Politics US-led coalition aircraft shoots down Syrian fighter jet near Raqqa

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Aircraft from the US-led coalition fighting ISIS in Syria downed a Syrian government fighter jet after it fired on US-partner forces near Raqqa.

US Navy F/A-18E Super Hornets flying a combat patrol over Afghanistan in 2008. The aircraft in the background is deploying infrared flares. play

US Navy F/A-18E Super Hornets flying a combat patrol over Afghanistan in 2008. The aircraft in the background is deploying infrared flares.

(Staff Sgt. Aaron Allmon, US Air Force)

An F/A-18E Super Hornet fighter jet from the US-led coalition battling ISIS in Syria downed a Syrian SU-22 fighter over the countryside south of Raqqa on Sunday afternoon local time, according to a coalition press release.

On Sunday late afternoon, pro-Syrian government forces attacked the town of Ja'Din, south of Tabqah and west of Raqqa, ISIS' self-declared capital, the release said.

Ja'Din was held by coalition-backed Syrian Democratic Forces, and the Syrian strikes wounded some SDF fighters. Coalition aircraft stopped the initial strike through a show of force.

Coalition officials then contacted their Russian counterparts via a "de-confliction line" to stop the firing. But about two hours after the first strike by pro-Syrian government forces, a Syrian SU-22 fighter dropped several bombs near SDF fighters south of Tabqah.

"In accordance with rules of engagement and in collective self-defense of Coalition partnered forces," the release said, the SU-22 "was immediately shot down by a U.S. F/A-18E Super Hornet."

In a statement released on Syrian state television, the Syrian army said the US-led coalition shot down a Syrian army jet during a combat mission against ISIS fighters south of Raqqa.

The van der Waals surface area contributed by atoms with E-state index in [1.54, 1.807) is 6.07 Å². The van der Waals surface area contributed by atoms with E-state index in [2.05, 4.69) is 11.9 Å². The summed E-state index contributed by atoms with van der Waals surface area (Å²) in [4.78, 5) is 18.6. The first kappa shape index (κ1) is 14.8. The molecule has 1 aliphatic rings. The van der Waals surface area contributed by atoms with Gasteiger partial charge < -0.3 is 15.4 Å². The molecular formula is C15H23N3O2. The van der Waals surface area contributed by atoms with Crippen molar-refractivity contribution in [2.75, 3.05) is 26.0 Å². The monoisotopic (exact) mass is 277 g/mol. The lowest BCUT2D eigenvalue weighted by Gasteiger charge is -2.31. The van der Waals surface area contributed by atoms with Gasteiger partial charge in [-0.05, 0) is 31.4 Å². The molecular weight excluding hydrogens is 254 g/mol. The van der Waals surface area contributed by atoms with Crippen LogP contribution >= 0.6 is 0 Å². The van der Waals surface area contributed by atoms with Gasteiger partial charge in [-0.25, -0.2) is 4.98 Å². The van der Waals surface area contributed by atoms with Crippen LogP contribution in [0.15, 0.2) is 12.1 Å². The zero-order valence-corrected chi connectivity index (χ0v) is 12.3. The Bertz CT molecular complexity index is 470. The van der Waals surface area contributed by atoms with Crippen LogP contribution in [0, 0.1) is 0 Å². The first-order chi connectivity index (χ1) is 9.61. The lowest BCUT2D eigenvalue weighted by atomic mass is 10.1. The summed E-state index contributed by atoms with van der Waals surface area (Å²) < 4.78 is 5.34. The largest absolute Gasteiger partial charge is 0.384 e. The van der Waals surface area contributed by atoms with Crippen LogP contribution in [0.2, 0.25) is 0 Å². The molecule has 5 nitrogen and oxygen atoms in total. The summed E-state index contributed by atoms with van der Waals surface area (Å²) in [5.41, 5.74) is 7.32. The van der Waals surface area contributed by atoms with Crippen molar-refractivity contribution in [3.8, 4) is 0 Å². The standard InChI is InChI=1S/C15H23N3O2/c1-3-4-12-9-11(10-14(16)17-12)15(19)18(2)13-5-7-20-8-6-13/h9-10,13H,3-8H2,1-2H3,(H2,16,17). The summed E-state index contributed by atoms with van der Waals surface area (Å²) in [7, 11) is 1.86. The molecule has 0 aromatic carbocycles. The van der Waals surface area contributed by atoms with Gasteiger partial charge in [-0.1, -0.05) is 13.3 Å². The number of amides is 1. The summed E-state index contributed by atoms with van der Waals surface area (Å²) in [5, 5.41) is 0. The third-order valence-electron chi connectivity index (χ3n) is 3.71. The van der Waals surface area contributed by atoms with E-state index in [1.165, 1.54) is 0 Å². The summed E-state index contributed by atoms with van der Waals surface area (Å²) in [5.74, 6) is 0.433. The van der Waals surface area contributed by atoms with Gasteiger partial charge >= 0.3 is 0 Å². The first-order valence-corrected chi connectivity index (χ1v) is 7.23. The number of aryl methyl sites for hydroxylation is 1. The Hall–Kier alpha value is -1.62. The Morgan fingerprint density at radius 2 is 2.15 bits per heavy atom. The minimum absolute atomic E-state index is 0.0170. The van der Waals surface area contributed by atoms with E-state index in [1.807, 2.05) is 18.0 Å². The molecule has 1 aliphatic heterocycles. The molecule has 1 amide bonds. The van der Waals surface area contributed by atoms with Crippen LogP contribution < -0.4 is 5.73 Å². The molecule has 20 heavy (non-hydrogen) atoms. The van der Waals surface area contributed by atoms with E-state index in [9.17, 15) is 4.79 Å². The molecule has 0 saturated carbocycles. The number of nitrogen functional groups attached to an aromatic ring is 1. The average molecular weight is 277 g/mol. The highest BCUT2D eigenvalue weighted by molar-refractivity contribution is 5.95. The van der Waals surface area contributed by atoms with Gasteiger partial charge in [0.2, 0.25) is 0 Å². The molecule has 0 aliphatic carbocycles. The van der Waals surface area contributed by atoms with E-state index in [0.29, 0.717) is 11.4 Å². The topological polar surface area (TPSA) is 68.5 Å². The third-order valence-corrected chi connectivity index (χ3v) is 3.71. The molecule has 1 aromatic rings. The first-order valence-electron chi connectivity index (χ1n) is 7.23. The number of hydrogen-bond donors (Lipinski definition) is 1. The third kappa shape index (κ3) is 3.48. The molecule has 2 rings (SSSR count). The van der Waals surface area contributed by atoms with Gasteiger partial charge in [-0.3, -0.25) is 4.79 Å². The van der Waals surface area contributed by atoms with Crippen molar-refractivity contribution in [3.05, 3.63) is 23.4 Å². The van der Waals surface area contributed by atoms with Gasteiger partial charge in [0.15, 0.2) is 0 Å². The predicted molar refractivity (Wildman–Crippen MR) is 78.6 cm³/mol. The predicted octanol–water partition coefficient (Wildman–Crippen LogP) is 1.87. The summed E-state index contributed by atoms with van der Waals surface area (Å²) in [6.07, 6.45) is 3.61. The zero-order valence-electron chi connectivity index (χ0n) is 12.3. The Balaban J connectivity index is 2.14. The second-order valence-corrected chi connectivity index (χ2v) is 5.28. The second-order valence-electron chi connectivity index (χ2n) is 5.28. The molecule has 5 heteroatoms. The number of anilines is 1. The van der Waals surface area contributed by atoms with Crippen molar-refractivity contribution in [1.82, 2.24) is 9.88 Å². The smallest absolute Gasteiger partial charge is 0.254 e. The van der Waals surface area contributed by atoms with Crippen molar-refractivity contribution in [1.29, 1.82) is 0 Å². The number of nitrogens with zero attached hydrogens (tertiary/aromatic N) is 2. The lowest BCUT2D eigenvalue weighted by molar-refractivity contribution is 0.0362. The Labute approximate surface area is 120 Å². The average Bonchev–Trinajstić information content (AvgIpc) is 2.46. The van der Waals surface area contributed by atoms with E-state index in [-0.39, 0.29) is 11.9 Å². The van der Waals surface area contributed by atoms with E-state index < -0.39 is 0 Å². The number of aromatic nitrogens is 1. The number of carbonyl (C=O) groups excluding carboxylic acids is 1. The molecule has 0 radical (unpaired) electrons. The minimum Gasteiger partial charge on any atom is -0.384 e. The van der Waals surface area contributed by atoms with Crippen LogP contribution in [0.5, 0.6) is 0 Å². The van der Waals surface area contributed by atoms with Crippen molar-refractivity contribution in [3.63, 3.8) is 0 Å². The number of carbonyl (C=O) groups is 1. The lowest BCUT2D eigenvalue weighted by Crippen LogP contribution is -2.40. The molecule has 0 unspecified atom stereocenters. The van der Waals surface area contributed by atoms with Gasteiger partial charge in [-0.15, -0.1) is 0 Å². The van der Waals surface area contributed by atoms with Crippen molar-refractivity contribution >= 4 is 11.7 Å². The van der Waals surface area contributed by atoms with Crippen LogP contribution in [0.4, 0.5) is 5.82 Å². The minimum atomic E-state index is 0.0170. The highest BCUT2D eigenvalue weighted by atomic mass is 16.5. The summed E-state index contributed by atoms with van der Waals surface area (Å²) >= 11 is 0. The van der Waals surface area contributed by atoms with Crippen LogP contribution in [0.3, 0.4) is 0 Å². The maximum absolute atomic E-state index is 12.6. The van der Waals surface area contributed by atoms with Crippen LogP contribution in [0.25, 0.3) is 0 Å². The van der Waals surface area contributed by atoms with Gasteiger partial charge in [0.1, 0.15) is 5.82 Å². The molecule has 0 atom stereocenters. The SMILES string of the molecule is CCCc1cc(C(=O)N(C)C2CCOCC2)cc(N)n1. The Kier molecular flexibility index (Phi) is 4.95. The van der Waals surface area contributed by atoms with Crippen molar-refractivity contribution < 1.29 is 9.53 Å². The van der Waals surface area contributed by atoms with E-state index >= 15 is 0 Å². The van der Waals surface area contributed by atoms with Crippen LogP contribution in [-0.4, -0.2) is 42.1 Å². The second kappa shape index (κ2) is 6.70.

The army's statement said the plane crashed and the pilot was missing.

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(Christopher Woody/Google Maps)

The US-led coalition and its local partners have come into conflict with pro-Syrian government forces and their allies several times in recent weeks, as both sides jockey to assume control of territory given up by ISIS as the terrorist group loses strength in Syria.

All those earlier clashes came in the area around al Tanf, in southeast Syria near the country's borders with Iraq and Jordan. US special operations forces are on the ground near al Tanf to train local partner forces. (The US also reportedly stationed long-range rockets near al Tanf earlier this month.)

The area is seen as strategically valuable by the Syrian government and its Iranian backers, as well as by the US-led coalition and its local partners fighting ISIS. Russia has also reportedly launched strikes against militias opposed to the Syrian government in the al Tanf area.

As after those incidents, the US-led coalition said in a release Sunday:

"The Coalition does not seek to fight Syrian regime, Russian, or pro-regime forces partnered with them, but will not hesitate to defend Coalition or partner forces from any threat ... The demonstrated hostile intent and actions of pro-regime forces toward Coalition and partner forces in Syria conducting legitimate counter-ISIS operations will not be tolerated."

The al Tanf border crossing sits across the border from Iraq's al Waleed border crossing, which Iraqi government forces recently recaptured from ISIS militants.

A US fighter near a military vehicle north of Raqqa city, Syria, on November 6. play

A US fighter near a military vehicle north of Raqqa city, Syria, on November 6.

(Reuters/Rodi Said)

Syrian government forces and allied militias reported meeting up with Iraqi forces near al Waleed in what Syrian officials called "the sign of the cooperation between the brotherly Iraqi and Syrian military leadership to secure the shared borders."

US officials said the meeting point was northeast of al Tanf and the Iraqi recapture of al-Waleed had "no bearing on Coalition partner training operations at At Tanf."

Iran has also fired on ISIS fighters in northern Syria in recent hours.

Iran's Revolutionary Guards Corps forces fired several surface-to-surface, medium-range missiles from western Iran at ISIS bases around Deir ez-Zur in northeast Syria.

The semiofficial Iranian news agency Tasnim said the IGRC was targeting ISIS because it held the group responsible for attacks in Tehran earlier this month that saw five ISIS-linked fighters storm the Iranian parliament building and a shrine to Ayatollah Ruhollah Khomeini. The attacks left 18 people dead and wounded more than 50.

"The spilling of any pure blood will not go unanswered," the IRGC said in a statement, according to Tasnim.

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